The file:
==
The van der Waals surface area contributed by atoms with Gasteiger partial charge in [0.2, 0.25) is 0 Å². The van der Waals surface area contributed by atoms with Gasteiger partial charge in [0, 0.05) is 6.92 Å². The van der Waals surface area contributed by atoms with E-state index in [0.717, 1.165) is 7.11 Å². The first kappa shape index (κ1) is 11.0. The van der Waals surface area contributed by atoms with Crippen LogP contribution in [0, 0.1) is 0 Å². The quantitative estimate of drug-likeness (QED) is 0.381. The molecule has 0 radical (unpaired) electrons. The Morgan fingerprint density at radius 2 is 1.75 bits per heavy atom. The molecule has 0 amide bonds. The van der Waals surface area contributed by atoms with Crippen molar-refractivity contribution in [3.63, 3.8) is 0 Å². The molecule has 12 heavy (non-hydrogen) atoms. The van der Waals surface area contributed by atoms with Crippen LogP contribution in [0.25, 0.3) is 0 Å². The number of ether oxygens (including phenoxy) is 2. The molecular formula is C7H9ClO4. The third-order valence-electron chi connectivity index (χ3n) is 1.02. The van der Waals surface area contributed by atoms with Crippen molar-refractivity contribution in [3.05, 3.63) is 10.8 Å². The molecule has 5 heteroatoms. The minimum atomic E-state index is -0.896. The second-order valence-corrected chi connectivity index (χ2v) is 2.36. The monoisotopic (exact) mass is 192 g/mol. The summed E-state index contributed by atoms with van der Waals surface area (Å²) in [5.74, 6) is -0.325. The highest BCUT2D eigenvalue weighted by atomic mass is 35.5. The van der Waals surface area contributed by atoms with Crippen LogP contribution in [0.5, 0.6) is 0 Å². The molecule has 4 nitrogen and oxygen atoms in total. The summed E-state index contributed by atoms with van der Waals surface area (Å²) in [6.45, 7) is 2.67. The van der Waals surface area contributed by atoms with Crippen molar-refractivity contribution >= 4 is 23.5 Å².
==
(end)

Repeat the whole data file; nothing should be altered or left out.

The van der Waals surface area contributed by atoms with Gasteiger partial charge in [0.2, 0.25) is 0 Å². The van der Waals surface area contributed by atoms with Gasteiger partial charge in [0, 0.05) is 6.92 Å². The van der Waals surface area contributed by atoms with E-state index in [0.717, 1.165) is 7.11 Å². The first kappa shape index (κ1) is 11.0. The van der Waals surface area contributed by atoms with Crippen LogP contribution in [0, 0.1) is 0 Å². The quantitative estimate of drug-likeness (QED) is 0.381. The molecule has 0 radical (unpaired) electrons. The Morgan fingerprint density at radius 2 is 1.75 bits per heavy atom. The molecule has 0 amide bonds. The van der Waals surface area contributed by atoms with Crippen molar-refractivity contribution in [3.63, 3.8) is 0 Å². The molecule has 12 heavy (non-hydrogen) atoms. The van der Waals surface area contributed by atoms with Crippen LogP contribution in [0.25, 0.3) is 0 Å². The number of ether oxygens (including phenoxy) is 2. The molecular formula is C7H9ClO4. The third-order valence-electron chi connectivity index (χ3n) is 1.02. The van der Waals surface area contributed by atoms with Crippen molar-refractivity contribution in [3.05, 3.63) is 10.8 Å². The molecule has 5 heteroatoms. The minimum atomic E-state index is -0.896. The second-order valence-corrected chi connectivity index (χ2v) is 2.36. The monoisotopic (exact) mass is 192 g/mol. The summed E-state index contributed by atoms with van der Waals surface area (Å²) in [5.74, 6) is -0.325. The highest BCUT2D eigenvalue weighted by atomic mass is 35.5. The van der Waals surface area contributed by atoms with Crippen LogP contribution in [0.5, 0.6) is 0 Å². The molecule has 4 nitrogen and oxygen atoms in total. The summed E-state index contributed by atoms with van der Waals surface area (Å²) in [6.45, 7) is 2.67. The van der Waals surface area contributed by atoms with Crippen molar-refractivity contribution >= 4 is 23.5 Å².